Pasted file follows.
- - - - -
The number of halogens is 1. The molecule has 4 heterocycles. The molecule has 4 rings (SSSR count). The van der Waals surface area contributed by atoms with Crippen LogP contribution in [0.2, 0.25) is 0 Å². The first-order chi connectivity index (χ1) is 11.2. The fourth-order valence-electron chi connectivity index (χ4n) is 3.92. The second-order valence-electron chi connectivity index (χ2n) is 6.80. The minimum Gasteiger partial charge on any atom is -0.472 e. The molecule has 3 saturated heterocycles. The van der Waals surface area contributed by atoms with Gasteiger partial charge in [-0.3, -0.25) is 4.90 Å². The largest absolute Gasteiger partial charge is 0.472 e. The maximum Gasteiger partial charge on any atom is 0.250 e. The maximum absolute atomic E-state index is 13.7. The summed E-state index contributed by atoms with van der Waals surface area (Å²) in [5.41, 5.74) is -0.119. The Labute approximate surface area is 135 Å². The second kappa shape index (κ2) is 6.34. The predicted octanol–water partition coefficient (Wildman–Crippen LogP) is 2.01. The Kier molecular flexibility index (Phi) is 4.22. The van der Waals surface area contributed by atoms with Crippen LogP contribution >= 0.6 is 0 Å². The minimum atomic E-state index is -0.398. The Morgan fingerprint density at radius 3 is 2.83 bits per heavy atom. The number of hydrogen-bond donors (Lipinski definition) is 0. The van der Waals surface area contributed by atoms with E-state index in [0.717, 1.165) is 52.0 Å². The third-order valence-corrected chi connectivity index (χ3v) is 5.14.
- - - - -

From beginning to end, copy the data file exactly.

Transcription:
The number of halogens is 1. The molecule has 4 heterocycles. The molecule has 4 rings (SSSR count). The van der Waals surface area contributed by atoms with Crippen LogP contribution in [0.2, 0.25) is 0 Å². The first-order chi connectivity index (χ1) is 11.2. The fourth-order valence-electron chi connectivity index (χ4n) is 3.92. The second-order valence-electron chi connectivity index (χ2n) is 6.80. The minimum Gasteiger partial charge on any atom is -0.472 e. The molecule has 3 saturated heterocycles. The van der Waals surface area contributed by atoms with Gasteiger partial charge in [-0.3, -0.25) is 4.90 Å². The largest absolute Gasteiger partial charge is 0.472 e. The maximum Gasteiger partial charge on any atom is 0.250 e. The maximum absolute atomic E-state index is 13.7. The summed E-state index contributed by atoms with van der Waals surface area (Å²) in [5.41, 5.74) is -0.119. The Labute approximate surface area is 135 Å². The second kappa shape index (κ2) is 6.34. The predicted octanol–water partition coefficient (Wildman–Crippen LogP) is 2.01. The Kier molecular flexibility index (Phi) is 4.22. The van der Waals surface area contributed by atoms with Crippen LogP contribution >= 0.6 is 0 Å². The minimum atomic E-state index is -0.398. The Morgan fingerprint density at radius 3 is 2.83 bits per heavy atom. The number of hydrogen-bond donors (Lipinski definition) is 0. The van der Waals surface area contributed by atoms with E-state index in [0.717, 1.165) is 52.0 Å². The third-order valence-corrected chi connectivity index (χ3v) is 5.14.